• Abstract: These are not normal times. Two changes in the past decade have produced a huge global oversupply of labor and intense competition for an expanding array of jobs. First, the Cold War's end threw millions of workers, who formerly produced only for the socialist bloc, onto the global labor market. And second, that market has become integrated by technological change that now permits outsourcing of service as well as manufacturing jobs. The current economic recovery will not solve the resulting global mismatch of supply and demand, and it cannot be addressed by the United States alone. Many current policies aggravate the problem. This paper proposes that the United States revise its policies and devote a concerted effort to get the major countries to work together to expand employment at that global level.
  • Topic: Economics, Globalization, Industrial Policy
  • Political Geography: United States
  • Author: Marina Ottaway, Thomas Carothers
  • Publication Date: 03-2004
  • Content Type: Policy Brief
  • Institution: Carnegie Endowment for International Peace
  • Abstract: The Bush administration is preparing to launch a “Greater Middle East Initiative” at the G-8 summit meeting in June. The plan is to bring the United States, Europe, and the Middle East together around a set of commitments to help transform the region politically and economically. The time is indeed opportune for engagement on regional reform, but as planned, the initiative fails to establish a basis for genuine partnership and does little to address the real challenges of Arab democratization. The administration should rethink its approach and start a new process of genuine consultations to come to an agreement on how all three sides can work cooperatively to address the regional problems that threaten the security of Arab societies and the West.
  • Topic: Democratization, Peace Studies
  • Political Geography: United States, Europe, Middle East, Arabia
  • Author: Amy Hawthorne
  • Publication Date: 03-2004
  • Content Type: Policy Brief
  • Institution: Carnegie Endowment for International Peace
  • Abstract: Iraq is obviously the overwhelming focus of the Bush administration's policy of attempting to transform the Middle East into a zone of liberal democracies. The United States is also trying to formulate a second, more gradual track of democracy promotion for the authoritarian and semiauthoritarian Arab states that make up the rest of the region. Strengthening civil society is often proposed as a key element of a U.S. strategy for this second track of Middle Eastern democracy promotion.
  • Topic: Civil Society, Democratization, Human Rights
  • Political Geography: United States, Iraq, Middle East, Arabia
  • Author: Marina S. Ottaway
  • Publication Date: 02-2004
  • Content Type: Policy Brief
  • Institution: Carnegie Endowment for International Peace
  • Abstract: THE U.S. GOVERNMENT HAS MADE THE PROMOTION OF WOMEN'S RIGHTS and the empowerment of women a central element of its new campaign to modernize and democratize the Arab world. The Middle East Partnership Initiative (MEPI), the major program through which the United States seeks to facilitate the transformation of the Arab world, makes women's rights one of its priorities. No official U.S. speech about reform in the Middle East fails to mention the cause of women's rights. And the issue of women is sure to be raised at meetings where Middle East affairs are discussed, regardless of the main purpose of the gathering.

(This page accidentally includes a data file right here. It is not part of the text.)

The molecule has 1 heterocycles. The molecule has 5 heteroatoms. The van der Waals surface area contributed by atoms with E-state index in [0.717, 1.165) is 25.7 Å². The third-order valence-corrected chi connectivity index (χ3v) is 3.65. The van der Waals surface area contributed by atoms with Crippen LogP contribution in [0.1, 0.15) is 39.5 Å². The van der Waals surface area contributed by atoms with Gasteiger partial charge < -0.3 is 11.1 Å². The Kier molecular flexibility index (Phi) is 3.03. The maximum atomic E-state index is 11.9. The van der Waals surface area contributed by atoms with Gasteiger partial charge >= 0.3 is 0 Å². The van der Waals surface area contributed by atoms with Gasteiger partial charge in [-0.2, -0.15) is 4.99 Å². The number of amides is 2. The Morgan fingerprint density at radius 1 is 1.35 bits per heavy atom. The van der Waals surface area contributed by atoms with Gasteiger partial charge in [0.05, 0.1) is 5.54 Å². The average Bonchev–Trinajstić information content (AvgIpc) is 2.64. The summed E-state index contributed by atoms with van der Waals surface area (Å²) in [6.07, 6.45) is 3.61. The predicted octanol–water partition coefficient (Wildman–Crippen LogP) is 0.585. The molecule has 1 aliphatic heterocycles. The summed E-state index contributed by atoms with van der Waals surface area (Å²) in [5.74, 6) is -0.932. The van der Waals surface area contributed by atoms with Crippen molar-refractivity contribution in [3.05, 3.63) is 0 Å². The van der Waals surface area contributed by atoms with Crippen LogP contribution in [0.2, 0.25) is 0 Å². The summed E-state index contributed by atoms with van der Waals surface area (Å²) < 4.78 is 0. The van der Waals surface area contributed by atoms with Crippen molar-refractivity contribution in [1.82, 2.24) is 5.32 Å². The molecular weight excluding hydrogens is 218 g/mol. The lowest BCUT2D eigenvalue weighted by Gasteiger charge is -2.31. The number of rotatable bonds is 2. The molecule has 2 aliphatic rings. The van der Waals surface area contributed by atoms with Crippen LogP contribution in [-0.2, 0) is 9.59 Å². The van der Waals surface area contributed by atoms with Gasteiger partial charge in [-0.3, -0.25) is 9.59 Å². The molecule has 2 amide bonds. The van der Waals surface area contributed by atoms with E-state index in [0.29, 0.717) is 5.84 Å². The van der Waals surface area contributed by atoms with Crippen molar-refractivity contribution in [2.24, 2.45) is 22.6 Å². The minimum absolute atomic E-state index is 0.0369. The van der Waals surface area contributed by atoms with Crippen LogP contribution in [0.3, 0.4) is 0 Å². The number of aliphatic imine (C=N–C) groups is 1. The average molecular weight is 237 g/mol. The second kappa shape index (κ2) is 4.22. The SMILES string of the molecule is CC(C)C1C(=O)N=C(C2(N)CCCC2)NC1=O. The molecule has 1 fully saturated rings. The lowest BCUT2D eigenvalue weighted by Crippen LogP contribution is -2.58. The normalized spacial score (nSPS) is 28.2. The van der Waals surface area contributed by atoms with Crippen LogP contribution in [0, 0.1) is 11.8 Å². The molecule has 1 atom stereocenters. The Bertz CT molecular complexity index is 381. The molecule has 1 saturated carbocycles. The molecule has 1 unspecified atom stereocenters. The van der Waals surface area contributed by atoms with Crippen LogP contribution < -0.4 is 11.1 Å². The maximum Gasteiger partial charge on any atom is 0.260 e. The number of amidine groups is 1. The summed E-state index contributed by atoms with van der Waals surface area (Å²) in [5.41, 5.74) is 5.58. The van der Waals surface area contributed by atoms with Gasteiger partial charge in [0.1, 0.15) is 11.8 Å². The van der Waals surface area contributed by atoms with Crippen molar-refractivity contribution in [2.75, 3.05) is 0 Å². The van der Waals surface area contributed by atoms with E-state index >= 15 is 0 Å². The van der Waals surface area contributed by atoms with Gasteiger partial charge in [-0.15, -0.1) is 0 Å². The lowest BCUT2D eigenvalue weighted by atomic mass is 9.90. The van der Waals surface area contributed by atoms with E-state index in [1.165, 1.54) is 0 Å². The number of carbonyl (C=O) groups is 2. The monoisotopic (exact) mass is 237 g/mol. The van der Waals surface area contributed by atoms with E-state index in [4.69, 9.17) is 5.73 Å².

• Topic: Democratization, Gender Issues, Human Rights
  • Political Geography: United States, Middle East, Arabia
  • Author: Anatol Lieven
  • Publication Date: 08-2003
  • Content Type: Policy Brief
  • Institution: Carnegie Endowment for International Peace
  • Abstract: The vital U.S. relationship with Britain is much more fragile than many Americans think. Thanks to the Bush administration policy on a range of issues, hostility to the United States among the British public is higher than it has been since the Vietnam War. Only the personal commitment and moral courage of Tony Blair made British participation in the Iraq War possible—and the result has been seriously to endanger his leadership at home. Above all, Americans must understand that the strategy of this British government, and of the British foreign policy establishment in general, is to avoid having to make a definitive choice between Britain's alliance with the United States and its place in the European Union. If Washington forces Britain to choose between the two, it may not choose the United States, and a collapse of the relationship with Britain would leave the United States without a single major Western ally. The consequences for U.S. power and influence in the world would be nothing short of disastrous.
  • Topic: International Cooperation, Peace Studies
  • Political Geography: Britain, United States, United Kingdom, America, Europe, Vietnam
  • Author: Marina Ottaway, Judith Yaphe
  • Publication Date: 03-2003
  • Content Type: Policy Brief
  • Institution: Carnegie Endowment for International Peace
  • Abstract: The Bush administration's plans for post-Saddam Iraq beyond the initial occupation remain uncertain. In developing those plans, the administration needs to take a hard look at the reality of the country. Iraq is not a political blank slate, to be transformed at American will into a democratic, secular, pluralist, and federal state. Instead, it is a difficult country with multiple social groups and power centers with conflicting agendas. Some of these, such as the intelligence and security services, will be replaced with new versions acceptable to the United States and the future government. The top echelons of the military, government ministries, and the Ba'th Party will be eliminated. Other power centers, however, will remain, adding to the problems of reconciling rival ethnic and religious factions as well as internally and externally based opposition elements.